We are told from a young age that love is suffering. And suffering is titillating or aphrodisiac. But what our caregivers and even schools didn’t teach us is that love is not a suffering “contract”, but a place where our bodies can regulate and build together long-lasting last rewarding relationships.
When it comes to relationships and intimacy, we should keep in mind that we all possess different attachment styles. But also that relationships have six stages of development:
- The dating phase. Everything is beautiful and exciting.
- The honeymoon phase. Still a good phase. But first red flags tend to show up.
- The power-struggle phase. Relationships tend to fail because individuals focus on differences or flaws, and the subconscious mind programming takes over the conscious mind. Couples can remain in this stage for years.
- The stability phase, the acceptance of who we are, and mutual respect.
- The commitment phase. We surrender to one another.
- The Bliss phase. The phase where the couple creates a project together and meaningful to the world.
Wrongly the assumption that relationships develop in auto-pilot without much effort is what kills them from the very beginning. In reality, relationships to thrive need intentionality and the understanding that everyone has a visceral and deep programming need to feel safe and seen.
Another myth assumed by many is that we seek people with the same traits as us. In reality, our subconscious mind is always seeking trait variety in the dating/mating process. So we have an attraction for people who possess traits that we suppress but admire.
The problem begins when our polarities start to trigger each other emotional baggage. Are those relationships doomed? No! The power struggle phase brings the deepest lessons in any relationship. And the opportunity to bond with our partners at their core, with their imperfections and flaws. By dismissing the stories or beliefs of how someone should be.
One of the keys to handling the power-struggle phase is the understanding of how homeostasis works. Homeostasis refers to the body’s need to reach and maintain a certain state of equilibrium, with this in mind and thinking that we might have at some level an insecure attachment style in a relationship dynamic, most common anxious and avoidant dynamic.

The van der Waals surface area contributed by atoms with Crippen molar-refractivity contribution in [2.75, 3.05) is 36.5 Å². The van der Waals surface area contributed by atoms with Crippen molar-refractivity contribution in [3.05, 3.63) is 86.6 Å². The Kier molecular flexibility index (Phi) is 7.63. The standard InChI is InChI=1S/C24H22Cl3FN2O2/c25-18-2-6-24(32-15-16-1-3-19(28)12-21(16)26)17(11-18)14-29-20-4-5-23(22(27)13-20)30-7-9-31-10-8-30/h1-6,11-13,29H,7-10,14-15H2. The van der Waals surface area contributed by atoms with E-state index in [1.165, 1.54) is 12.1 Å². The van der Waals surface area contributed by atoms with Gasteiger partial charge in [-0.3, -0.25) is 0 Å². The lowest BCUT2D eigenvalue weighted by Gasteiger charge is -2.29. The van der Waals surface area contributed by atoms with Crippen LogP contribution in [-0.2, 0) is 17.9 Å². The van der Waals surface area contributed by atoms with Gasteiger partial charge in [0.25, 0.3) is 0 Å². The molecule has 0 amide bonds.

In the power struggle phase, the avoidant partner will need to pull away because their fears are mining their feelings. Their fears are rooted in losing autonomy and independence.
On the other hand, the anxious partner will pursue the avoidant partner requiring emotional reassurance because of the abandonment core wound. So their polarities, the way they react to difficulties, is homeostasis taking place to restore equilibrium.
Lesson nº1: Our responses in relationships are survival responses.
Lesson nº2: Subconscious mind seeks trait variety and takes over the conscious mind. The push is the conscious mind wanting a different outcome. The pullback is the subconscious mind wanting comfort zone even if it wrong.
Lesson nº3: Individuals with anxious attachment styles should learn to stand for themselves and fulfill their emotional tank with activities that provide emotional well-being.
Lesson nº4: Individuals with avoidant attachment styles should learn how to rely on other people. Learn how to be vulnerable, and overshare what they want and feel. Learn how not to take criticism personally. But use it as a way to improve who they are. Learn how their behavior hurts their partners (stonewalling, emotional coldness, refusing to talk.).
Lesson nº5: You can find another partner. But without inner work and awareness, the cycle will repeat. Intimacy shouldn’t be a war place, but a place of growing and thriving.
To conclude, everyone has a visceral and deep programming need to feel safe and seen.